Monday, June 21, 2010

Riding Taroko Gorge

Friday afternoon a group of us met at the Sincheng train station in Hualien County for another ride up Taroko Gorge. The plan this time was to bike the 25 kms from the train station to the Catholic Hostel at Tianxiang at 480 meters of altitude, overnight there, then bug out at 7 or so in the morning and climb 50 kms and 2100 meters to a hostel in Tayuling.




I met my friends Dwight and Jeff at the train station as the sun was setting.

We headed up 8 for Taroko Gorge.

The first westerners to see this side of the island marveled at the dramatic cliffs so close to the ocean. Today we still do.

Taroko Gorge is one of the most beautiful places in the world, but light was failing at this point.

A bend in the gorge.

Jeff takes in the views.

It soon grew too dark to take pictures.

Rough and ready accomodations at the Catholic Hostel.

Morning...er...flowers.

The morning sun confirmed that the day was going to be sunny.

Right outside of Tianxiang was this enormous landslide, which had taken out the road. A new road had been built over its detritus.

Resting in front of a tunnel.

Further up in the gorge Jeff makes a friend. The apparatus behind him enables the village(rs) from the village atop the ridge to get themselves and their things down to the road.

At Shibao at 915 meters. The opening section to here is the steepest part of the road, with grades I think were between 7-8%. The local school is here; the children board and go home on weekends.

The road climbed

At 1117 meters I stopped to get some peaches. On a climb like this you can never have too much food.

Jeff and I take a breather.

Keep this bridge in mind. There's a story....

Jeff, Dwight, and Drew taking a break.

Just before the set of switchbacks at around 1500 meters there is a small shop that sells snacks. We grabbed water, down a Supao, and dined on tiny bananas smaller than a thumb. Yi kou jiao! punned one of the locals after we commented on how you eat one at a single bite.

In the switchbacks.

Taiwan's tough weather and constant landslides mean constant need for road repair.

The peaks are awesome.

Resting at 1644 meters.

I didn't even know Taiwan had dung beetles, but I spotted this one by the side of the road, hard at work. UPDATE: After I posted this I thought I would check Google to see what information there was on Taiwan dung beetles, and found that my post had become the seventh hit, so lacking is information in English.

So I video'd his furious struggles.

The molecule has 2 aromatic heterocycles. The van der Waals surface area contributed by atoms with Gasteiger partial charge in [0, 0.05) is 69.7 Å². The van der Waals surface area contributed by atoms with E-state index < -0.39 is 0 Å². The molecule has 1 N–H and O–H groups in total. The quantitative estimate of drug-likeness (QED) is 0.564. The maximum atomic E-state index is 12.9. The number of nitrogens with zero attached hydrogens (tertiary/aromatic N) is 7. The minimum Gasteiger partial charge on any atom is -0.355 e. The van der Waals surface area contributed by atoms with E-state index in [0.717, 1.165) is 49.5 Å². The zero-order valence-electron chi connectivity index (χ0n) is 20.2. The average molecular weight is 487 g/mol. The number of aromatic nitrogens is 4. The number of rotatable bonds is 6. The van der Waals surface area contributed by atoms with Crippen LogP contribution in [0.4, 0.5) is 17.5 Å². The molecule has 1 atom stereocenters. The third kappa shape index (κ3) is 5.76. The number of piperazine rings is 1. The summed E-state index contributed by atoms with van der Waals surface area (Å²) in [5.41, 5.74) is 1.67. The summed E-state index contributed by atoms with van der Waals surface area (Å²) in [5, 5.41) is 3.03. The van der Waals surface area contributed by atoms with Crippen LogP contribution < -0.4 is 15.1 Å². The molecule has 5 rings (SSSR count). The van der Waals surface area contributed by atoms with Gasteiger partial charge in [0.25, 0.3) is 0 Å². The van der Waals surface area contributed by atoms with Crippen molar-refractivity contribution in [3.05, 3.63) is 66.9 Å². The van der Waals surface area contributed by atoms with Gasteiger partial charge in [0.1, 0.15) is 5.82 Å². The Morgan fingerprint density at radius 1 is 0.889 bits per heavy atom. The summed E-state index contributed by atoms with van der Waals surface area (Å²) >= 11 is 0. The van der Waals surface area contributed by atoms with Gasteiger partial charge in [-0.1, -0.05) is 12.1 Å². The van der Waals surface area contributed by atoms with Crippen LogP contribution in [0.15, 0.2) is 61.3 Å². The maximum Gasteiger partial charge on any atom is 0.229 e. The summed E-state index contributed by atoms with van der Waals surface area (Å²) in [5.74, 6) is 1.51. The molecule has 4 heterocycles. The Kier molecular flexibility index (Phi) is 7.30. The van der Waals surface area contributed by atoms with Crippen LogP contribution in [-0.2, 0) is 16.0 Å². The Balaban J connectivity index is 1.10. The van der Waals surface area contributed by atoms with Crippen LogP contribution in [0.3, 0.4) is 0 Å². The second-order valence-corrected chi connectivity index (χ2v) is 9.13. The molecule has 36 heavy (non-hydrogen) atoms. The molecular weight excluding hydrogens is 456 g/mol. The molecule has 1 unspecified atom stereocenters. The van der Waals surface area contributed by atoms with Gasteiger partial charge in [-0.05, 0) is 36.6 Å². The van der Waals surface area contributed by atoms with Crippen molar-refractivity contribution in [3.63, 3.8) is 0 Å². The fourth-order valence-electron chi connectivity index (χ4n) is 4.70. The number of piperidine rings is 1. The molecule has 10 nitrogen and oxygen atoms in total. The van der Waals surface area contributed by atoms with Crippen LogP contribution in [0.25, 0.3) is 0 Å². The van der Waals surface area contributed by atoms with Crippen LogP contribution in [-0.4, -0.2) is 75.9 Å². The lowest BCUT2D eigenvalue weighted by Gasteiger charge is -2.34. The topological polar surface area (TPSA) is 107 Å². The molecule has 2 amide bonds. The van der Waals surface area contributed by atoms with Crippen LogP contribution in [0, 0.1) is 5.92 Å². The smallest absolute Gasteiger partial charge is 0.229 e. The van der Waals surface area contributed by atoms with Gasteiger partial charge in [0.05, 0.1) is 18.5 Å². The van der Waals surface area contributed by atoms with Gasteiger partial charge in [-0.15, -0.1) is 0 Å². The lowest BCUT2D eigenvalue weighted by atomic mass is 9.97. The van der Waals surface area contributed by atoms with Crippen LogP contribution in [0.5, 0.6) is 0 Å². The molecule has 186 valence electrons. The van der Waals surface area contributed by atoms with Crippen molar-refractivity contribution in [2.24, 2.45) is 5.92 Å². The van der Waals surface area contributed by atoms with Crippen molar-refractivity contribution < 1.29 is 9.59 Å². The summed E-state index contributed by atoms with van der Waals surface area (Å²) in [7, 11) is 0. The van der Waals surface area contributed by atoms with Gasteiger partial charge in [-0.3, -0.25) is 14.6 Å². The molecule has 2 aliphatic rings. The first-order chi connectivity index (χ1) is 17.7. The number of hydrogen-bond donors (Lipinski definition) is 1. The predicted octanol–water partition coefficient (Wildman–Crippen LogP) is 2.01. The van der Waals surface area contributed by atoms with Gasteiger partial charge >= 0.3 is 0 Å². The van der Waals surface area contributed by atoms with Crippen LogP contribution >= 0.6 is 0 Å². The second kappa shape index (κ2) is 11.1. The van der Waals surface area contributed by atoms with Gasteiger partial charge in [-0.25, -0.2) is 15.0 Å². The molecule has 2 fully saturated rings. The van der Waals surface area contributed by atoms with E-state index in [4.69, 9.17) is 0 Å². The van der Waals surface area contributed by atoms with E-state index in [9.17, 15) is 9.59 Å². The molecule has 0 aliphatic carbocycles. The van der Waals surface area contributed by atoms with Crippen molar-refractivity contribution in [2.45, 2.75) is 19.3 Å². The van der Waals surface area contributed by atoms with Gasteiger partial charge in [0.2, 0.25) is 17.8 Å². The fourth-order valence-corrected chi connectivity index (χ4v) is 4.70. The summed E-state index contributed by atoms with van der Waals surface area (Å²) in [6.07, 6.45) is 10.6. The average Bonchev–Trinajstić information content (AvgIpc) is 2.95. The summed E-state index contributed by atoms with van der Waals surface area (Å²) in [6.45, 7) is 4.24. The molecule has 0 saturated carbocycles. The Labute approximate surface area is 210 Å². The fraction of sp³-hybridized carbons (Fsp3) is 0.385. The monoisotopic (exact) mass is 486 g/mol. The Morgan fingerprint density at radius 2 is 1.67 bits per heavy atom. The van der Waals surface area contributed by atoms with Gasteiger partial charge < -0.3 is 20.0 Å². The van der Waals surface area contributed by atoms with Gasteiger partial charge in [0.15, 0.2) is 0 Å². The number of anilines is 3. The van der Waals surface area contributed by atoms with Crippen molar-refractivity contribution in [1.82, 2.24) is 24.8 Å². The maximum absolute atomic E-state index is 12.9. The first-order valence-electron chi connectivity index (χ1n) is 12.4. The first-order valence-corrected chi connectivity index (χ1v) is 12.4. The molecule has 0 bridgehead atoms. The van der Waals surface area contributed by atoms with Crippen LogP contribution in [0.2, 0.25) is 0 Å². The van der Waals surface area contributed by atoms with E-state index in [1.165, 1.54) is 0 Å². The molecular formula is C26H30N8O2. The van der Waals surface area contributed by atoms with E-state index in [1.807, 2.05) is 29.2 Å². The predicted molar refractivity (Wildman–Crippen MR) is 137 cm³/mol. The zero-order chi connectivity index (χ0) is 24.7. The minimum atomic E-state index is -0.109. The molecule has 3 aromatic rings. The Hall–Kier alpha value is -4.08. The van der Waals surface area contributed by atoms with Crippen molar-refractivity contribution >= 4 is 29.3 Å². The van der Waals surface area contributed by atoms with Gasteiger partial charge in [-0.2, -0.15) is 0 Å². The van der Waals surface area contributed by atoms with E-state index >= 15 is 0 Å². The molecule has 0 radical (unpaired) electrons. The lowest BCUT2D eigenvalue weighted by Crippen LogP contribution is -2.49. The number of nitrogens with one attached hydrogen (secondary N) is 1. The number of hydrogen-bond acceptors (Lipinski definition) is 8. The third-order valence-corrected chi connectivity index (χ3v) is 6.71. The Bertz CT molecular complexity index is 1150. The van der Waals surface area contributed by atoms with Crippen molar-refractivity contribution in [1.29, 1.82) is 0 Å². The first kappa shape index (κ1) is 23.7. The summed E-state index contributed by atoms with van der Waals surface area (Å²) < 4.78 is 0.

Above the switchbacks the road levels out to a 4-6% grade, not difficult at all, but still work.
We stopped to enjoy some butterflies and a group of people photographing them. One of the men named them all in Chinese for us.
Bees busy.
I showed the resident expert this fellow resting in the leaves, but he dismissed it with a wave. "It's just a moth," he said, adding that Taiwan has hundreds of species of moths but only 400 kinds of butterflies.
At 1995 meters we grabbed another Supao and rested in front of a small stand. Alas, the B&B that used to be there is now a wreck.
As we rested, we took in the superb vistas.
At Shenmu ("God Tree") at around 2200 meters there is a restaurant.
We devoured cups of coffee and a bowl of noodles. Exactly what we needed at exactly the right time, remarked Drew. Thus powered, we surged forward.
Dwight shows his power.
The road bends around the mountain to over 2500 meters at this point. The views are vertigo-inducing.
Dwight and Jeff have a chat.
In front of the two tunnels at 2600 meters.
At Kuanyun at 2375 meters. The final climb of a couple of hundred meters was still in front of us.
We stayed at this place in Tayuling at 2564 meters, which has a very secluded little hostel space at $300 a pop. We were the only people there.
Unfortunately I have severe problems with sleeping at altitude. Although I came ready to go over Wuling and down to Puli, after a sleepless night I decided to go back down to Sincheng the way we came. Jeff went with me. It was a lovely day, and a very enjoyable ride. Going downhill with gravity doing most of the work enabled us to notice many things we missed on the way up while focusing on the work of the climb.
A pheasant crossed the road and then I managed to get a picture of him as he watched us from the bushes. Jeff identified him as a Swinhoe's Pheasant (Wiki), but a commenter below says he is a Mikado Pheasant (Wiki).
Downhill on the pleasant grade.
It took us about ten tries just to get this crappy shot.
Another clear day.
The road to Wuling.
We stopped again at Shenmu for coffee. The owners of the restaurant are really nice people.
Here's another one of these bridges. We counted three red ones, and at the bottom of the gorge, there is a similar one in yellow.....
Their story is told in this plaque. The bridges were made by the Gustav Eiffel engineering company in France for Vietnam in 1954. Then this happened. They were installed here in Taroko in 1966, according to the marker to the left of the bridge in the photo above this one. Waste not, want not.
The mountains aren't any less awesome because you are going downhill.
One of the advantages of biking is that you come on everything silently, meaning that you see a lot of wildlife you would have missed had you been in a car or (god forbid) a large motorcycle. We surprised innumerable monkeys on the way down.
Down into the green gorge we went.
We reached the steepest part of the road, about 600 meters above Tianxiang, that little clump of buildings in the center of the picture.
Below us the river continued to make new gorge.
As we entered the gorge, the traffic picked up. We took a breather here by a ruined bridge. The sign warned about wild cattle on the paths, but I figured that any cattle that can manage to wander on those steep rocky trails must be godlike creatures that I would humbly submit to pounding me to a pulp.
The trail is closed.
Welcome to Taroko.